Rethinking mountain water security
Water security in mountain regions relies on a broader understanding of the complex interlinks of water supply and demand that goes far beyond the study of glacier melt.
Current information on how the communities which depend on water from mountain snow and ice will be affected by climate change is limited, according to new research published in Nature Sustainability.
The study, led by Imperial College London, University of Birmingham, University of Zurich, the British Geological Survey and Pontifical Catholic University of Peru along with local partners, suggests this lack of integrated water security knowledge is due to poor understanding of what happens ‘beyond the cryosphere’ – that is the contribution from water sources other than frozen water such as hillslopes, wetlands, and groundwater.
Emerging research is showing that the effects of global warming and climate change is enhanced in mountainous areas. Glacier-related disasters such as ice avalanches and glacial lake outburst floods are becoming more commonplace, but there are serious and life-threatening implications for the millions of people who depend on mountain water supply.
In the new study,the researchers described huge gaps in available data on how communities use water from glaciers and mountain snow in combination with other water sources. The picture is especially difficult to construct because of complex mountain landscapes, localised weather systems and a low density of data station records.
Low uptake of new monitoring technologies and approaches, particularly in lower income countries with limited institutional capacities, is hampering further our understanding of high-altitude data sparse regions. These make it hard to create models that can be scaled up across watersheds with accuracy.
Beyond these factors, the picture is further complicated by uncertainties about future water needs. Information on population growth and likely adaptation to water security threats is limited, as are data on the future expansion of irrigated agriculture and hydropower, all of which will have substantial impact on water access and allocation.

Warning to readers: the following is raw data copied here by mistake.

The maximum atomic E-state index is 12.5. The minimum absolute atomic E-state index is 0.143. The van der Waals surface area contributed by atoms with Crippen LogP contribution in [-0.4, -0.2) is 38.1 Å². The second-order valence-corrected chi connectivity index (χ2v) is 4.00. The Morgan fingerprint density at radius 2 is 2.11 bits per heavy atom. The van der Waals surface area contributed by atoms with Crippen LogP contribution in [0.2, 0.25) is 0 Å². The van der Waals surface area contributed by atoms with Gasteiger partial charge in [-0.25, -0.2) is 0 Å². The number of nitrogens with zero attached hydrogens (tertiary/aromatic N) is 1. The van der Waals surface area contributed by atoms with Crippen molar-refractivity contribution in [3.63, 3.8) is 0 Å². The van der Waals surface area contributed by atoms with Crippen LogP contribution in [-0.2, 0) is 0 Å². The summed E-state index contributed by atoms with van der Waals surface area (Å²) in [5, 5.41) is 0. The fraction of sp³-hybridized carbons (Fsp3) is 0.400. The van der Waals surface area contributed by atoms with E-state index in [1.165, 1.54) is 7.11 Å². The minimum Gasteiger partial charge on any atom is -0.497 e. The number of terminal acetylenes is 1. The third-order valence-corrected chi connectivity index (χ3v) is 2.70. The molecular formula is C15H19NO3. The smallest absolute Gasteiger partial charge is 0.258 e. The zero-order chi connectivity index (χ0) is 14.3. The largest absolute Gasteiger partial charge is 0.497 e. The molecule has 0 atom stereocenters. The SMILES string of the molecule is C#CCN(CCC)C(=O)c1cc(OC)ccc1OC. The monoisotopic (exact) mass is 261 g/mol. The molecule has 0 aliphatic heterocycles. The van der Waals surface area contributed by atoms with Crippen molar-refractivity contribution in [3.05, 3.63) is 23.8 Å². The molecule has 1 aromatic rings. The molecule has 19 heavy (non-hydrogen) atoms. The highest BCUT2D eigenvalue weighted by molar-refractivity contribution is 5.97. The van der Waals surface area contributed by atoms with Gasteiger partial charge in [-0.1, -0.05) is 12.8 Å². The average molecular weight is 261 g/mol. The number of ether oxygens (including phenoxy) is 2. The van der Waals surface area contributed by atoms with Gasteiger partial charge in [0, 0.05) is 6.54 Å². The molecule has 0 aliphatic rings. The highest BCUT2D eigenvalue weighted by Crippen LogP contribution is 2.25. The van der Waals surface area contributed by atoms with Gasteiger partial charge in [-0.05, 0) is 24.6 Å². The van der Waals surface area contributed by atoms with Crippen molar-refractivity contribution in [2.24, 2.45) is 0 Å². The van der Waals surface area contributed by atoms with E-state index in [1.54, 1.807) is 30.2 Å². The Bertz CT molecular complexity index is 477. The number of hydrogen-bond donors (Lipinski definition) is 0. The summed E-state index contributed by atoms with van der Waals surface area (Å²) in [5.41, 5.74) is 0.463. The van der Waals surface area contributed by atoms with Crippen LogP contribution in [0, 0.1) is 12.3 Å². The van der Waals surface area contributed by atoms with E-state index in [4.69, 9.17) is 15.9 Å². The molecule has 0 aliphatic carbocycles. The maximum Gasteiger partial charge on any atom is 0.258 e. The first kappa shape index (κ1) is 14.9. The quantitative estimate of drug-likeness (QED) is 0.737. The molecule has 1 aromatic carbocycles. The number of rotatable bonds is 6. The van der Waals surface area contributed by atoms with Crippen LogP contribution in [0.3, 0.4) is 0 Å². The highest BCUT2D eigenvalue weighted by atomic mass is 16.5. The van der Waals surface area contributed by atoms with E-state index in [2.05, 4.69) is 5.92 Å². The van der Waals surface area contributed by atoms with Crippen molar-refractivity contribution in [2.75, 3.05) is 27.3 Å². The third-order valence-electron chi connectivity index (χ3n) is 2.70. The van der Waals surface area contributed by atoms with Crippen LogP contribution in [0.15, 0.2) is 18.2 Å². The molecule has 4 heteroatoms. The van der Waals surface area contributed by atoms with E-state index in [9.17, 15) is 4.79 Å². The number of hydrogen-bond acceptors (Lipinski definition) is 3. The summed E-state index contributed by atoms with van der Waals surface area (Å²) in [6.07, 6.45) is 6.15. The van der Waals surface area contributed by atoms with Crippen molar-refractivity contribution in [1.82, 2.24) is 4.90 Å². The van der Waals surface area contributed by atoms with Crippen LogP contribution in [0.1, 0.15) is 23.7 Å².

Professor David Hannah, UNESCO Chair in Water Sciences at the University of Birmingham, said: “In mountains, there are complex interconnections between the cryosphere and other water sources, as well as with humans. We need to identify the gaps in our understanding and rethink strategies for water security in the context of climate change adaptation and shifting human needs.”
The research team, have called for a fundamental rethink of the methods and technologies used to assess current water availability and model future scenarios.
Lead author Dr Fabian Drenkhan, who undertook the work while at Imperial and now works at the Pontifical Catholic University of Peru, said: “The future is likely to lead to a more variable water supply and growing water demand, which is a real threat to water security in many mountain regions. Our current incomplete picture is hampering the design and implementation of effective climate change adaptation. A holistic perspective based on improved data and process understanding is urgently needed to guide robust, locally tailored adaptation approaches in view of increasingly adverse impacts from climate change and other human interferences.”
Senior author Professor Wouter Buytaert of Imperial, who developed the original research concept for this work, said: “Our study highlights the need for scientists to work on the ground with stakeholders. A thorough understanding of the local water security context is essential to co-produce integrated local and scientific knowledge that can support local water management decisions and adaptation strategies.”